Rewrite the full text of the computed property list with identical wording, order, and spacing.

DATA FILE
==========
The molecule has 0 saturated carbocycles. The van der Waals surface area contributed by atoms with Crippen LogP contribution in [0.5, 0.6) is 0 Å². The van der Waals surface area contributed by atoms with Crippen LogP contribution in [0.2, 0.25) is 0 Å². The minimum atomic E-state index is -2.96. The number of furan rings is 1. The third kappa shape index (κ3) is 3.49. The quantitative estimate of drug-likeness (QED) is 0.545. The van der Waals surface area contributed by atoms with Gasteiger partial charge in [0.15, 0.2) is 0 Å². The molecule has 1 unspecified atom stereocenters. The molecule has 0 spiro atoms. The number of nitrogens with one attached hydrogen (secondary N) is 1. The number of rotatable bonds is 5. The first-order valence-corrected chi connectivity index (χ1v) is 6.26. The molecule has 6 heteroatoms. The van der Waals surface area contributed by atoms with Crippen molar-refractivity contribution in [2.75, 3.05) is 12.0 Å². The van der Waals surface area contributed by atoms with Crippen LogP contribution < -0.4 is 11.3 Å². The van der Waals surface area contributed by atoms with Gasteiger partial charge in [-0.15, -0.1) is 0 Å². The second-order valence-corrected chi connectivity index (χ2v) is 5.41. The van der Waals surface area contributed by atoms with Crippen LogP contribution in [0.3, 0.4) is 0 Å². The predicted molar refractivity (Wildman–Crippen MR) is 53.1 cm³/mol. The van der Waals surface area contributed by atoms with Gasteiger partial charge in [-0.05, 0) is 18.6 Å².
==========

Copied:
The molecule has 0 saturated carbocycles. The van der Waals surface area contributed by atoms with Crippen LogP contribution in [0.5, 0.6) is 0 Å². The van der Waals surface area contributed by atoms with Crippen LogP contribution in [0.2, 0.25) is 0 Å². The minimum atomic E-state index is -2.96. The number of furan rings is 1. The third kappa shape index (κ3) is 3.49. The quantitative estimate of drug-likeness (QED) is 0.545. The van der Waals surface area contributed by atoms with Gasteiger partial charge in [0.15, 0.2) is 0 Å². The molecule has 1 unspecified atom stereocenters. The molecule has 0 spiro atoms. The number of nitrogens with one attached hydrogen (secondary N) is 1. The number of rotatable bonds is 5. The first-order valence-corrected chi connectivity index (χ1v) is 6.26. The molecule has 6 heteroatoms. The van der Waals surface area contributed by atoms with Crippen molar-refractivity contribution in [2.75, 3.05) is 12.0 Å². The van der Waals surface area contributed by atoms with Crippen LogP contribution < -0.4 is 11.3 Å². The van der Waals surface area contributed by atoms with Gasteiger partial charge in [-0.15, -0.1) is 0 Å². The second-order valence-corrected chi connectivity index (χ2v) is 5.41. The van der Waals surface area contributed by atoms with Crippen LogP contribution in [0.3, 0.4) is 0 Å². The predicted molar refractivity (Wildman–Crippen MR) is 53.1 cm³/mol. The van der Waals surface area contributed by atoms with Gasteiger partial charge in [-0.05, 0) is 18.6 Å².